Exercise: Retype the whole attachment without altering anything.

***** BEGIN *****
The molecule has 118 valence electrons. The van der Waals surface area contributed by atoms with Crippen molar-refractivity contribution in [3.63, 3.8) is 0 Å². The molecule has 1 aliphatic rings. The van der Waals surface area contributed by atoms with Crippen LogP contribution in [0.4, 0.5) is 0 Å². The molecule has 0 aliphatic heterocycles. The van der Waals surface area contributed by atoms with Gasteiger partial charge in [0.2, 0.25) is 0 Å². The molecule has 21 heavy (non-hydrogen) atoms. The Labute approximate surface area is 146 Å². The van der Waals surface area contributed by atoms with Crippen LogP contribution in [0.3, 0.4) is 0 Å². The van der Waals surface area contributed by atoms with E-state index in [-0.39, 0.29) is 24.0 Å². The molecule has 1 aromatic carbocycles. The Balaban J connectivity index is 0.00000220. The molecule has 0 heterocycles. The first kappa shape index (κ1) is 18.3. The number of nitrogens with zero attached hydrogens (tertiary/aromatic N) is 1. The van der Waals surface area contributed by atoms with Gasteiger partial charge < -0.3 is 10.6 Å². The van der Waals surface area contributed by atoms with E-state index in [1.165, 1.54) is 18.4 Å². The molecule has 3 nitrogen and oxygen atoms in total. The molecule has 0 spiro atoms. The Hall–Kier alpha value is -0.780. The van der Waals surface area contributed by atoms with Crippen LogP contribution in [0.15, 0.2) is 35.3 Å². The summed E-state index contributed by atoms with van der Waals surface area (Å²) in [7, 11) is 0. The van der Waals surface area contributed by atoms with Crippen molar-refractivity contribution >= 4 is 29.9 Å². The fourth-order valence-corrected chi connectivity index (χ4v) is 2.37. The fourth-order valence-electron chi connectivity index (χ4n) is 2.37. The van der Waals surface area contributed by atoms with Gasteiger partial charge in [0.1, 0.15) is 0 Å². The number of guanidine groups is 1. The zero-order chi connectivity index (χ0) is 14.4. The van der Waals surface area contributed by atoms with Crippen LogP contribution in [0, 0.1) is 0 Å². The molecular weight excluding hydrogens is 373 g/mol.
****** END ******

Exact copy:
The molecule has 118 valence electrons. The van der Waals surface area contributed by atoms with Crippen molar-refractivity contribution in [3.63, 3.8) is 0 Å². The molecule has 1 aliphatic rings. The van der Waals surface area contributed by atoms with Crippen LogP contribution in [0.4, 0.5) is 0 Å². The molecule has 0 aliphatic heterocycles. The van der Waals surface area contributed by atoms with Gasteiger partial charge in [0.2, 0.25) is 0 Å². The molecule has 21 heavy (non-hydrogen) atoms. The Labute approximate surface area is 146 Å². The van der Waals surface area contributed by atoms with Crippen LogP contribution in [0.3, 0.4) is 0 Å². The van der Waals surface area contributed by atoms with E-state index in [-0.39, 0.29) is 24.0 Å². The molecule has 1 aromatic carbocycles. The Balaban J connectivity index is 0.00000220. The molecule has 0 heterocycles. The first kappa shape index (κ1) is 18.3. The number of nitrogens with zero attached hydrogens (tertiary/aromatic N) is 1. The van der Waals surface area contributed by atoms with Gasteiger partial charge < -0.3 is 10.6 Å². The van der Waals surface area contributed by atoms with E-state index in [1.165, 1.54) is 18.4 Å². The molecule has 3 nitrogen and oxygen atoms in total. The molecule has 0 spiro atoms. The Hall–Kier alpha value is -0.780. The van der Waals surface area contributed by atoms with Crippen LogP contribution in [0.15, 0.2) is 35.3 Å². The summed E-state index contributed by atoms with van der Waals surface area (Å²) in [7, 11) is 0. The van der Waals surface area contributed by atoms with Crippen molar-refractivity contribution >= 4 is 29.9 Å². The fourth-order valence-corrected chi connectivity index (χ4v) is 2.37. The fourth-order valence-electron chi connectivity index (χ4n) is 2.37. The van der Waals surface area contributed by atoms with Gasteiger partial charge in [0.1, 0.15) is 0 Å². The number of guanidine groups is 1. The zero-order chi connectivity index (χ0) is 14.4. The van der Waals surface area contributed by atoms with Crippen LogP contribution in [0, 0.1) is 0 Å². The molecular weight excluding hydrogens is 373 g/mol.